A Michigan county sees success with a bioreactor project that helps pumpers and provides energy for the community.


Eight years ago, Smiths Creek Landfill in St. Clair County, Michigan, was searching for a source for its bioreactor landfill project. At the same time, area pumpers were looking for alternative places to dispose their septic waste — especially in winter when land spreading is not allowed. The landfill’s Research, Development and Demonstration Project, which takes in septic waste to feed its bioreactor, solved both problems.

“It’s been a win-win situation for both us at the landfill and for the pumpers,” says landfill manager Matthew Williams. “We’re getting rid of waste and creating energy. We get something to fuel our bioreactor and the pumpers get a cost-effective, easy way to dispose of their septic waste.”

As pumpers across the country face more restrictions regarding land spreading, interest is rising in what Smiths Creek Landfill is doing.

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The county worked with consultant CTI and Associates Inc. to develop the project, which was the country’s first septage bioreactor landfill. Using septic waste in the bioreactor speeds up decomposition in the landfill and helps stabilize waste faster. The landfill gas is captured and then used as a power source.

“The septic waste decays faster and creates more airspace, which will lengthen the landfill’s life span,” Williams says. “We can also capture more gas that we can use for renewable energy.”

CTI estimates the bioreactor produces nearly 40 percent of the methane gas for the landfill, which is about 60 miles north of Detroit. That gas powers two electric generators that produce up to 3.2 megawatts of electricity, which is enough to power 1,900 homes.

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The process begins when pumpers hook up and then swipe an ID card to keep track of who is visiting the landfill and how much they are discharging. The septage travels through a rock trap that removes heavy items and then into a Muffin Monster manufactured by JWC Environmental that removes trash and mixes up the load so it’s more consistent. From there, the waste travels through a pH meter and then into a JWC Honey Monster that screens out solids and separates the liquids.

Solids — which make up about 2 percent of the septic volume — are dumped into bags that are buried in the landfill. The liquid is discharged to two 4,100-gallon lift stations outfitted with Gorman-Rupp pumps, through a 2,500-foot force main into a 50,000-gallon bladder tank. From there, it goes into another 50,000-gallon bladder tank. The first one is used to settle suspended solids, which originally got caught in the lines, so a second one was added, Williams says. The second bladder tank is connected to the bioreactor where the liquid is gravity fed through perforated lines into 10-foot layers of garbage. Four-inch perforated pipes extract the biogas.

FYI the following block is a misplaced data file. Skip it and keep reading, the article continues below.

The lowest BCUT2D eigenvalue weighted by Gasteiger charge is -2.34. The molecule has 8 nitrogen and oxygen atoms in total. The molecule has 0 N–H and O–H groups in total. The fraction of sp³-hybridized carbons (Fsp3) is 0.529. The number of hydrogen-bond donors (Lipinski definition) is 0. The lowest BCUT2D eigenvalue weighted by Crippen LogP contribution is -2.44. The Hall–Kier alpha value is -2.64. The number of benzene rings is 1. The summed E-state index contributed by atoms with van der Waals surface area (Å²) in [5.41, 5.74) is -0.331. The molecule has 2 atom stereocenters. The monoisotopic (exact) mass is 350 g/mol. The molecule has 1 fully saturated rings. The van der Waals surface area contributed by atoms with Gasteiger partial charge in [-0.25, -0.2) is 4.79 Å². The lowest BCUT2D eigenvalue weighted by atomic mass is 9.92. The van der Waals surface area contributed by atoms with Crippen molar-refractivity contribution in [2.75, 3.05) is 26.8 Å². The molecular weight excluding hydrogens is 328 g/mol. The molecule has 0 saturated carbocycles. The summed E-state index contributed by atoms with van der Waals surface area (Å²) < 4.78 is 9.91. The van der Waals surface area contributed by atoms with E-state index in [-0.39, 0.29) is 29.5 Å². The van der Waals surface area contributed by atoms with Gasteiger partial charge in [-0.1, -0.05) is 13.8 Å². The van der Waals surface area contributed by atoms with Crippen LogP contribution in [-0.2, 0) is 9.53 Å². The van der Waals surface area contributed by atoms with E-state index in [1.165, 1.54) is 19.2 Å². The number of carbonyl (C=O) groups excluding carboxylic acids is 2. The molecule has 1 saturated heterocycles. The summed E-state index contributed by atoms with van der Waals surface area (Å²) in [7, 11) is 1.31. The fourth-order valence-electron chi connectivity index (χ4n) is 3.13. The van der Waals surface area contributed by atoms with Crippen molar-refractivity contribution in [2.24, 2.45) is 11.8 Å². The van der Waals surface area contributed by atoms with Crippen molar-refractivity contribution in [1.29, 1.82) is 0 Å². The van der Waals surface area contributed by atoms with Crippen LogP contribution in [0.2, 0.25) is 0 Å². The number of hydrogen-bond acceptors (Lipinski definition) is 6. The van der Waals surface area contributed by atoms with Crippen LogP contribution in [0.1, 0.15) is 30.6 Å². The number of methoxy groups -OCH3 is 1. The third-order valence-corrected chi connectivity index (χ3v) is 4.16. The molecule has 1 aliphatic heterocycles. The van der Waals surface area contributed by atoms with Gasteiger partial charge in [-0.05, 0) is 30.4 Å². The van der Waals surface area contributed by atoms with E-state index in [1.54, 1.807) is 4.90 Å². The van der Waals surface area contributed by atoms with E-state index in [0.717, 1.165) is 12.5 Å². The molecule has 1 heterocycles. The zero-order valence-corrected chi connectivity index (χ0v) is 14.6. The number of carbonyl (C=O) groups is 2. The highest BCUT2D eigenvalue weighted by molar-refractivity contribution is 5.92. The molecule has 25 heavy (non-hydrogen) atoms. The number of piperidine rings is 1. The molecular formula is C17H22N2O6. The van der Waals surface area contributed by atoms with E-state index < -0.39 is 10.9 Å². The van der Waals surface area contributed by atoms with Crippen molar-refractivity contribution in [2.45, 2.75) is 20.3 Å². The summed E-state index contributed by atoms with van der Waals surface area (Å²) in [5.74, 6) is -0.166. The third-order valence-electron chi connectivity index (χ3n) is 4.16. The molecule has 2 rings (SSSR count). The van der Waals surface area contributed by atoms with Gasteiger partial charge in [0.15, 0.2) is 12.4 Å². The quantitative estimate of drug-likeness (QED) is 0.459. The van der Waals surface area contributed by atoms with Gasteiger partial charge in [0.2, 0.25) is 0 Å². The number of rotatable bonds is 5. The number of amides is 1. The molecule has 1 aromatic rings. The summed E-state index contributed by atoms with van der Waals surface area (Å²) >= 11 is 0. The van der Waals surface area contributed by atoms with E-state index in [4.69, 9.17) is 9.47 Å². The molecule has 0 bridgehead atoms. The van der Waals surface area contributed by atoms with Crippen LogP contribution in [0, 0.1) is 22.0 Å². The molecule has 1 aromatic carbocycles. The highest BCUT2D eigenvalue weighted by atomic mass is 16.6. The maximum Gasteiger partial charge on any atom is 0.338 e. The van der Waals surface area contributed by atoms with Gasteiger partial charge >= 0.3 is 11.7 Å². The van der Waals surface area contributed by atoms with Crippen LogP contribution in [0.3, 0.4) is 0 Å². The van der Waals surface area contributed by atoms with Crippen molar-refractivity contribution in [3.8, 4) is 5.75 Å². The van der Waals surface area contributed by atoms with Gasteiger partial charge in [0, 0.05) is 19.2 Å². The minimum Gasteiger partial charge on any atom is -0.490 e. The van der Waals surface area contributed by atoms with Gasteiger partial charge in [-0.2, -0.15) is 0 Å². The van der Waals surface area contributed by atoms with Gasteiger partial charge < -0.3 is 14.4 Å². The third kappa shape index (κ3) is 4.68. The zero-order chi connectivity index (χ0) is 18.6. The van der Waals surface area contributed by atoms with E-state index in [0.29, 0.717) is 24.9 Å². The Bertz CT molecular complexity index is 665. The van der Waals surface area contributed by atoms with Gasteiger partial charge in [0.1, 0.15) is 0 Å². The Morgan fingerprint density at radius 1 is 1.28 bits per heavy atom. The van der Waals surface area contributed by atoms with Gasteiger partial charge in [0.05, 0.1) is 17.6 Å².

Williams says the first couple years of the project were a learning curve as landfill workers adapted to working with septic waste.

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“We were a pilot project so everything was new,” he says. “That first year, we had some frozen lines, but we learned from it.”

The county has benefited financially from collecting the septic waste, through both the nominal fees collected from pumpers dropping off their waste and the ability to generate more methane gas to create electricity, Williams says.

For the pumpers involved, using the landfill service is a quick option since they can quickly unload their tanks. It also costs less than going to the wastewater treatment plant and is faster than land-applying, Williams says.

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Right now, the landfill only takes in waste from septic tanks in St. Clair County.

“We have a pretty consistent list of haulers who come here,” he says. “We’ve never had a problem getting enough septic waste for our project.”

On average, the landfill takes in about 4,000 gallons of septic waste a day.

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The landfill’s Research, Development and Demonstration Project has garnered a lot of attention.

“We’ve had visits from state regulators, the EPA and other landfill operators to see what we’re doing,” Williams says. “We’re in active talks with two landfills who are interested in doing what we do here.”


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